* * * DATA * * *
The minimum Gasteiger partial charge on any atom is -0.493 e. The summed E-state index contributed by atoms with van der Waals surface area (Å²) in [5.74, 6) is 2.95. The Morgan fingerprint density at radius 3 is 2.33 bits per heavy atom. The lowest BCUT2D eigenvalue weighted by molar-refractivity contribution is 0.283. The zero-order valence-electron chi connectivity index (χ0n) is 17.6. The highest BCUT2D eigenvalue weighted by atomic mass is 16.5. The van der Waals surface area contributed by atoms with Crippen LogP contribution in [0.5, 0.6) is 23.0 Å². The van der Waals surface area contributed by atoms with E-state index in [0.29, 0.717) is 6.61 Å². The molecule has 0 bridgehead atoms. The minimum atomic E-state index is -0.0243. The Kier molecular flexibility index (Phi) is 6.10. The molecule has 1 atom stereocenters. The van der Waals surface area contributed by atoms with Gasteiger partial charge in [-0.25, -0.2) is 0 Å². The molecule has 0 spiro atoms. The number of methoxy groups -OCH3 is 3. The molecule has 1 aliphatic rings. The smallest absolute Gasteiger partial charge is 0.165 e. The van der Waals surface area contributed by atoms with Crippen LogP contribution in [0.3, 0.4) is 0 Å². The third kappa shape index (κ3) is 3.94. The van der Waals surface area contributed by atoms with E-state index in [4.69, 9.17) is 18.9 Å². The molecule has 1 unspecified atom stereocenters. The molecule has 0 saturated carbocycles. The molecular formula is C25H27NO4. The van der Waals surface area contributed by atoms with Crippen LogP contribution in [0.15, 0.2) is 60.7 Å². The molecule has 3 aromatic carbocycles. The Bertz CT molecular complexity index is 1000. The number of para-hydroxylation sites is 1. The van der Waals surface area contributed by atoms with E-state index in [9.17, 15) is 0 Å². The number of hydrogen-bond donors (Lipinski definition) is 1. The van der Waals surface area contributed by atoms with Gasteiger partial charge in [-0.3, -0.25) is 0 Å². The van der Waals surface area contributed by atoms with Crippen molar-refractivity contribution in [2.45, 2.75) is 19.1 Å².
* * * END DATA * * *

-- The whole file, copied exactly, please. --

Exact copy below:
The minimum Gasteiger partial charge on any atom is -0.493 e. The summed E-state index contributed by atoms with van der Waals surface area (Å²) in [5.74, 6) is 2.95. The Morgan fingerprint density at radius 3 is 2.33 bits per heavy atom. The lowest BCUT2D eigenvalue weighted by molar-refractivity contribution is 0.283. The zero-order valence-electron chi connectivity index (χ0n) is 17.6. The highest BCUT2D eigenvalue weighted by atomic mass is 16.5. The van der Waals surface area contributed by atoms with Crippen LogP contribution in [0.5, 0.6) is 23.0 Å². The van der Waals surface area contributed by atoms with E-state index in [0.29, 0.717) is 6.61 Å². The molecule has 0 bridgehead atoms. The minimum atomic E-state index is -0.0243. The Kier molecular flexibility index (Phi) is 6.10. The molecule has 1 atom stereocenters. The van der Waals surface area contributed by atoms with Gasteiger partial charge in [-0.25, -0.2) is 0 Å². The molecule has 0 spiro atoms. The number of methoxy groups -OCH3 is 3. The molecule has 1 aliphatic rings. The smallest absolute Gasteiger partial charge is 0.165 e. The van der Waals surface area contributed by atoms with Crippen LogP contribution in [0.3, 0.4) is 0 Å². The third kappa shape index (κ3) is 3.94. The van der Waals surface area contributed by atoms with E-state index in [4.69, 9.17) is 18.9 Å². The molecule has 1 unspecified atom stereocenters. The molecule has 0 saturated carbocycles. The molecular formula is C25H27NO4. The van der Waals surface area contributed by atoms with Crippen LogP contribution in [0.15, 0.2) is 60.7 Å². The molecule has 3 aromatic carbocycles. The Bertz CT molecular complexity index is 1000. The number of para-hydroxylation sites is 1. The van der Waals surface area contributed by atoms with E-state index in [9.17, 15) is 0 Å². The number of hydrogen-bond donors (Lipinski definition) is 1. The van der Waals surface area contributed by atoms with Gasteiger partial charge in [-0.3, -0.25) is 0 Å². The van der Waals surface area contributed by atoms with Crippen molar-refractivity contribution in [2.45, 2.75) is 19.1 Å².